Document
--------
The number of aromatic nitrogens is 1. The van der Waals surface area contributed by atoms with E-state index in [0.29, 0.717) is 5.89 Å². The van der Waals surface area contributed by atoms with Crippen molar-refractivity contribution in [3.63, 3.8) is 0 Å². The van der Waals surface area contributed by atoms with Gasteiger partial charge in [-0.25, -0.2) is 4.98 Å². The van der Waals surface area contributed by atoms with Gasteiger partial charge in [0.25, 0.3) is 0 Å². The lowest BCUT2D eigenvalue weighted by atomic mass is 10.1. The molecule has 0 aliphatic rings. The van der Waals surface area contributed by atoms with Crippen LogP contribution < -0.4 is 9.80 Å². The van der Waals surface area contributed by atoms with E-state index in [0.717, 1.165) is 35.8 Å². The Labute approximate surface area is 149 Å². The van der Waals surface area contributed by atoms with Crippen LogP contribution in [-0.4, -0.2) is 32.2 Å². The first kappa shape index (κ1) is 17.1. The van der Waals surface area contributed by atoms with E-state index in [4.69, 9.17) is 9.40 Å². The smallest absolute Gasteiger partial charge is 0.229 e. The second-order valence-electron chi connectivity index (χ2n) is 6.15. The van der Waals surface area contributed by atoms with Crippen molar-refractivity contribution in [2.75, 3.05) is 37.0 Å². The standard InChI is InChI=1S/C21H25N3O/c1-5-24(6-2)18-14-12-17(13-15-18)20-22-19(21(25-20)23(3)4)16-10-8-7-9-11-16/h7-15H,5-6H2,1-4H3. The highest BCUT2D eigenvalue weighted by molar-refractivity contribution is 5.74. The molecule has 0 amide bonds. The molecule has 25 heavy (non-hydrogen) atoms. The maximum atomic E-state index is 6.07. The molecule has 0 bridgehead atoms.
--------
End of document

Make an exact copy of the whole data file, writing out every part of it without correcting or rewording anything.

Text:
The number of aromatic nitrogens is 1. The van der Waals surface area contributed by atoms with E-state index in [0.29, 0.717) is 5.89 Å². The van der Waals surface area contributed by atoms with Crippen molar-refractivity contribution in [3.63, 3.8) is 0 Å². The van der Waals surface area contributed by atoms with Gasteiger partial charge in [-0.25, -0.2) is 4.98 Å². The van der Waals surface area contributed by atoms with Gasteiger partial charge in [0.25, 0.3) is 0 Å². The lowest BCUT2D eigenvalue weighted by atomic mass is 10.1. The molecule has 0 aliphatic rings. The van der Waals surface area contributed by atoms with Crippen LogP contribution < -0.4 is 9.80 Å². The van der Waals surface area contributed by atoms with E-state index in [0.717, 1.165) is 35.8 Å². The Labute approximate surface area is 149 Å². The van der Waals surface area contributed by atoms with Crippen LogP contribution in [-0.4, -0.2) is 32.2 Å². The first kappa shape index (κ1) is 17.1. The van der Waals surface area contributed by atoms with E-state index in [4.69, 9.17) is 9.40 Å². The smallest absolute Gasteiger partial charge is 0.229 e. The second-order valence-electron chi connectivity index (χ2n) is 6.15. The van der Waals surface area contributed by atoms with Crippen molar-refractivity contribution in [2.75, 3.05) is 37.0 Å². The standard InChI is InChI=1S/C21H25N3O/c1-5-24(6-2)18-14-12-17(13-15-18)20-22-19(21(25-20)23(3)4)16-10-8-7-9-11-16/h7-15H,5-6H2,1-4H3. The highest BCUT2D eigenvalue weighted by molar-refractivity contribution is 5.74. The molecule has 0 amide bonds. The molecule has 25 heavy (non-hydrogen) atoms. The maximum atomic E-state index is 6.07. The molecule has 0 bridgehead atoms.